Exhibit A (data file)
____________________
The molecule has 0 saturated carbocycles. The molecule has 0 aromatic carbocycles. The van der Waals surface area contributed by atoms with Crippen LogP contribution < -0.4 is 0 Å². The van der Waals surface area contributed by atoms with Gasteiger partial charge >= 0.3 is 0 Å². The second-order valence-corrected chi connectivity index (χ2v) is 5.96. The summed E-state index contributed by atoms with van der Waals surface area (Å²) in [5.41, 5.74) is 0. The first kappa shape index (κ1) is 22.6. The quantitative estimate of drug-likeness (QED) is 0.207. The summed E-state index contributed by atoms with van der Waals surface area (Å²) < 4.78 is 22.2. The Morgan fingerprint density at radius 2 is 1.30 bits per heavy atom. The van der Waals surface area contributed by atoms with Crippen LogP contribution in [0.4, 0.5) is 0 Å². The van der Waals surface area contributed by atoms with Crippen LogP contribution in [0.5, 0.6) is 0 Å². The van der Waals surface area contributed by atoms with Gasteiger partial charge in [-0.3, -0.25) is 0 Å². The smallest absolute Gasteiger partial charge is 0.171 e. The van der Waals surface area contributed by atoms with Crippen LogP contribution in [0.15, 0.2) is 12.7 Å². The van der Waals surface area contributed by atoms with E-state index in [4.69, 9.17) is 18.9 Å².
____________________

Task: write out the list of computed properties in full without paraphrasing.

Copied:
The molecule has 0 saturated carbocycles. The molecule has 0 aromatic carbocycles. The van der Waals surface area contributed by atoms with Crippen LogP contribution < -0.4 is 0 Å². The van der Waals surface area contributed by atoms with Gasteiger partial charge >= 0.3 is 0 Å². The second-order valence-corrected chi connectivity index (χ2v) is 5.96. The summed E-state index contributed by atoms with van der Waals surface area (Å²) in [5.41, 5.74) is 0. The first kappa shape index (κ1) is 22.6. The quantitative estimate of drug-likeness (QED) is 0.207. The summed E-state index contributed by atoms with van der Waals surface area (Å²) < 4.78 is 22.2. The Morgan fingerprint density at radius 2 is 1.30 bits per heavy atom. The van der Waals surface area contributed by atoms with Crippen LogP contribution in [0.4, 0.5) is 0 Å². The van der Waals surface area contributed by atoms with Crippen LogP contribution in [0.5, 0.6) is 0 Å². The van der Waals surface area contributed by atoms with Gasteiger partial charge in [-0.3, -0.25) is 0 Å². The smallest absolute Gasteiger partial charge is 0.171 e. The van der Waals surface area contributed by atoms with Crippen LogP contribution in [0.15, 0.2) is 12.7 Å². The van der Waals surface area contributed by atoms with E-state index in [4.69, 9.17) is 18.9 Å².